Saudi Arabia is expected to pump nearly SR1.3 trillion (Dh1.28 trillion) into projects to build new houses for its people to meet a steady growth in the population in the next eight years, the Gulf Kingdom’s largest bank said on Monday.
From around 28 million at the end of 2011, the country’s population is projected to reach nearly 37 million in 2020, National Commercial Bank (NCB) said.
Assuming the average Saudi household size maintains its declining trend thereby reaching 5.28 persons per housing unit, housing stock is expected to amount to 7.08 million units by 2020, NCB said in a study sent to Emirates 24/7.
It said this means total housing stock in the Saudi housing market is expected to expand by around 2.4 million units during that period, with annual demand rising from 195,000 units in 2011 to 264,000 units by 2020.
The public and private sectors are expected to contribute to the growth in investments within the housing sector, the study said.
“Based on market sources for the average housing unit cost of around SR540,000, total investment required for the housing sector will amount to SR1.3 trillion, in order develop 2.4 million new housing units between 2011 and 2020. This represents an average outlay of nearly SR130 billion per annum,” NCB said.
According to the study, one way to measure the current level of investments in the housing sector on a macro level is through gauging the value of Gross Fixed Capital Formation (GFCF) expenditures in residential construction.
The level of residential expenditures reached SR43 billion in 2011, it said, adding that total GFCF in residential projects during 2011-2020 is projected at SR650 billion.
This number, however, falls short of the total investment needed, even after accounting for the recent allocation by the government of SR250 billion for the housing sector.
“Evidently, further investment will be required by the private and public sectors in order to close this investment gap of nearly SR400 billion to meet anticipated housing demand. This gap will surely be reduced once the recently approved mortgage law is fully enacted and more real estate financing companies besides Saudi banks along with licensed foreign banks expand their financing options,” it said.
“In addition, this will contribute to partially restoring the demand supply imbalance and ultimately moderate the land and property prices from their artificially high levels.”
NCB said it believes that the enforcement of the long-awaited mortgage law will not have an immediate impact on the housing market.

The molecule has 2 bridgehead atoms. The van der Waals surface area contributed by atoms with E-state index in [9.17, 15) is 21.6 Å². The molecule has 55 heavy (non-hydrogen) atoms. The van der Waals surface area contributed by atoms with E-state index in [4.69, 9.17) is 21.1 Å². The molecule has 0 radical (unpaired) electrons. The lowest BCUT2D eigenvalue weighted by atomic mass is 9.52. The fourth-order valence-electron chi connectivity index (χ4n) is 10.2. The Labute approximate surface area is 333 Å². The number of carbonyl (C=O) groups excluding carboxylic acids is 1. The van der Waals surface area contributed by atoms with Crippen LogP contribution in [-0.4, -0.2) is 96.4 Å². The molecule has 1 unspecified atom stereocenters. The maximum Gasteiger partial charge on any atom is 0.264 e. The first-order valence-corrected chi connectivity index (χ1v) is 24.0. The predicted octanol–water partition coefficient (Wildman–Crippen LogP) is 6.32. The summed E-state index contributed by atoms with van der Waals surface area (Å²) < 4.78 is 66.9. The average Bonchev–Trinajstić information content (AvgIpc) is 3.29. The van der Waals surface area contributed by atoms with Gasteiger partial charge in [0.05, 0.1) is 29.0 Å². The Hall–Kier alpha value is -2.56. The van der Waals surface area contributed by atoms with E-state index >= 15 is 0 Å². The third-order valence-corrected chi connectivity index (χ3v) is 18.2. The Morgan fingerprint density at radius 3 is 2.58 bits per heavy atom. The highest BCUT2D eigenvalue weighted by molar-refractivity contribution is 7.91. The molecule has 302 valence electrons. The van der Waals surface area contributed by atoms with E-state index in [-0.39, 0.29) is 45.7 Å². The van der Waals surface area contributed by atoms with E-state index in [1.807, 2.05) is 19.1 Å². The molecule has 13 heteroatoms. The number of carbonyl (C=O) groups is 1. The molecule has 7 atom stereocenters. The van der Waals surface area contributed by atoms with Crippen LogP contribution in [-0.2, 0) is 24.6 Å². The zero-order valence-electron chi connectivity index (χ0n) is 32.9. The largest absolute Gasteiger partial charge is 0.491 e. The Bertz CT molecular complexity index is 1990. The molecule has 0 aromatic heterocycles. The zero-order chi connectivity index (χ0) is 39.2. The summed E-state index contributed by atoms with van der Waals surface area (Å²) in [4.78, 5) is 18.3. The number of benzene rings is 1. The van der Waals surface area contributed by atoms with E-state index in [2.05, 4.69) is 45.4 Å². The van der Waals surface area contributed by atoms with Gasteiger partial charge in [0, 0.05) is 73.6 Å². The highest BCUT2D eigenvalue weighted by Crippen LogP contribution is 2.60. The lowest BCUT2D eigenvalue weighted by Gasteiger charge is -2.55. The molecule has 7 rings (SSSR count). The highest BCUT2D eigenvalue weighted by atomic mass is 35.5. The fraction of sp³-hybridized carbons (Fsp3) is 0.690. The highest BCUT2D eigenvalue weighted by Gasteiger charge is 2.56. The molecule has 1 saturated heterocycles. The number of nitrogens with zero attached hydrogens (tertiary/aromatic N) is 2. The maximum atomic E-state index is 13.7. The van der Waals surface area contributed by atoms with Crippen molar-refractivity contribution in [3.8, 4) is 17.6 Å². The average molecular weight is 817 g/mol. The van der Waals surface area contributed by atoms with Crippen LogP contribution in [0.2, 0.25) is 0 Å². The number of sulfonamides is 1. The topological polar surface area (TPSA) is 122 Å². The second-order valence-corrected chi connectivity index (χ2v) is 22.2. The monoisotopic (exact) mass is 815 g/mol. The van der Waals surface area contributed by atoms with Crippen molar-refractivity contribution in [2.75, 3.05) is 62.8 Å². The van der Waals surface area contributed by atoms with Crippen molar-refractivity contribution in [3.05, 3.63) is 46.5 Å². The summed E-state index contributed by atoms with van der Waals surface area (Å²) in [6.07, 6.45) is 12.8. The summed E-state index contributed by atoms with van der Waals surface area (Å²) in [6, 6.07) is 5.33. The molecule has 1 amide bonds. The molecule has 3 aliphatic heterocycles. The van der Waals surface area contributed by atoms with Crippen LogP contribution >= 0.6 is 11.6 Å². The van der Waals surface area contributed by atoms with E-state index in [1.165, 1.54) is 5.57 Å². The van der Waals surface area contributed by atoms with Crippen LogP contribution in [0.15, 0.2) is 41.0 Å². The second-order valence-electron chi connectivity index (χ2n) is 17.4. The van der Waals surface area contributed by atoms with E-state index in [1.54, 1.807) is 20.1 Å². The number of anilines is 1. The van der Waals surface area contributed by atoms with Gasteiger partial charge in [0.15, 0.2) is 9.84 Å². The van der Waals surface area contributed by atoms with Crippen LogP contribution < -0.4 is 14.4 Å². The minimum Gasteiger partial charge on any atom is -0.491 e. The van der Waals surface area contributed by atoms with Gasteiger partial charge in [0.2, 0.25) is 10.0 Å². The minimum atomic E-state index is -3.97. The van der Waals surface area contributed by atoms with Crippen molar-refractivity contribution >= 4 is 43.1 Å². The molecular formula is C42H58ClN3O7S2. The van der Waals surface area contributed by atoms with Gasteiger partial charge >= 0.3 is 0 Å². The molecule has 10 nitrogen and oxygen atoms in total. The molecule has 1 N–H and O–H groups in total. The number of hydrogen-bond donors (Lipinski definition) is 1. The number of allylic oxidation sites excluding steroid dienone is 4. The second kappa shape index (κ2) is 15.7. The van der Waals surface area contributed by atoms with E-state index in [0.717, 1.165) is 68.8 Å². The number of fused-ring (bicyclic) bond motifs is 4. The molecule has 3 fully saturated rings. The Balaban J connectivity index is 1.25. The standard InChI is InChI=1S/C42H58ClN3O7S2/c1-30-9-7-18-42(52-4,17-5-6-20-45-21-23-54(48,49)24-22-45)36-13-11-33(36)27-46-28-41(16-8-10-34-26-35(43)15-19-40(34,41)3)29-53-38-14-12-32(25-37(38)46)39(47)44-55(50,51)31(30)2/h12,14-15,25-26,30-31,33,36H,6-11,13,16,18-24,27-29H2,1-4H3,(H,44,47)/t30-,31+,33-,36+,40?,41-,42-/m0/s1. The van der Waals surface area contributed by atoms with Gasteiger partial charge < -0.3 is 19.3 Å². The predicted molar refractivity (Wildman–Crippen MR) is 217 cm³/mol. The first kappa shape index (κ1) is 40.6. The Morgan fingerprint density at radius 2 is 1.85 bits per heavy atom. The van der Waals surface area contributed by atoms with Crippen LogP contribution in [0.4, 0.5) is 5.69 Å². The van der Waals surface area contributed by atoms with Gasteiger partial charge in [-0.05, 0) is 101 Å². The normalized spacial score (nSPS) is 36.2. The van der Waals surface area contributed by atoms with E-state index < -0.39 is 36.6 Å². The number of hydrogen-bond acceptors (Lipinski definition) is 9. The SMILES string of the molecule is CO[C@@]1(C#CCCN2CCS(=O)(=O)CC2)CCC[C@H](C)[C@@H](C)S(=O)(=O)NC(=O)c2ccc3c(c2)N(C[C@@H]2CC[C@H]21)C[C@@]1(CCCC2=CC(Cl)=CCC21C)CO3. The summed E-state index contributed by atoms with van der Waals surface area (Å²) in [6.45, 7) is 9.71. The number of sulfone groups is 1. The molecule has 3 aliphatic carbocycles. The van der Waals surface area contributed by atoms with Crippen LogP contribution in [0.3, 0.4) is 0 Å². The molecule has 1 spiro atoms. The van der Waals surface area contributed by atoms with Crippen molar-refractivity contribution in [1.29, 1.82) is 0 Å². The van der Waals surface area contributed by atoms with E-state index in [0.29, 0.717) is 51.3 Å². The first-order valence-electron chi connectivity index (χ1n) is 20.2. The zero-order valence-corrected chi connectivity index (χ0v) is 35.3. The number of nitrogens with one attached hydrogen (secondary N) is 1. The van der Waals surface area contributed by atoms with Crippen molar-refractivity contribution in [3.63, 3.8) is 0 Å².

But it added that it would help convince individuals and entities to enter the housing market, which would otherwise hold off in the absence of the law.
“The mortgage law will, ultimately, help develop an active secondary market whereby mortgage lenders, among which banks, will be able to clear the assets on their balance sheets and utilize their capital more efficiently,” it said.
“The development of mortgage securitization would also give birth to government sponsored institutions, equivalent to Fannie Mae and Freddie Mac in the United States, resulting in the formation of a deep housing bond market.”
NCB said the housing market is crucial to the development and advancement of the Saudi Arabian economy, the largest in the Arab world.
“While several constraints exist, the potential for growth is plentiful. The demand for housing, especially affordable units, continues to grow at a rapid pace.”
It said the continued migration to the Kingdom's three main regions of Makkah, Riyadh and Eastern Province has been exerting pressure on property developers and banks to provide the necessary facilities to accommodate such shifts.
In addition, the younger age demographic, which represents the largest segment of the population, besides generating additional demand as they enter the marrying age, are gradually “breaking from the extended family life style.”
“The current policy initiatives are aimed at targeting pent-up demand for housing across the low, middle and affluent income categories,” the study said.
“The estimated SR1.3 trillion investment needed to construct the 2.4 million housing units between 2011-2020 illustrates the magnitude of expenditures needed by both government and private entities in order to close the supply and demand gap.
The growing demand in the housing market will create many opportunities for both commercial banks and real estate developers alike to take on more active roles.”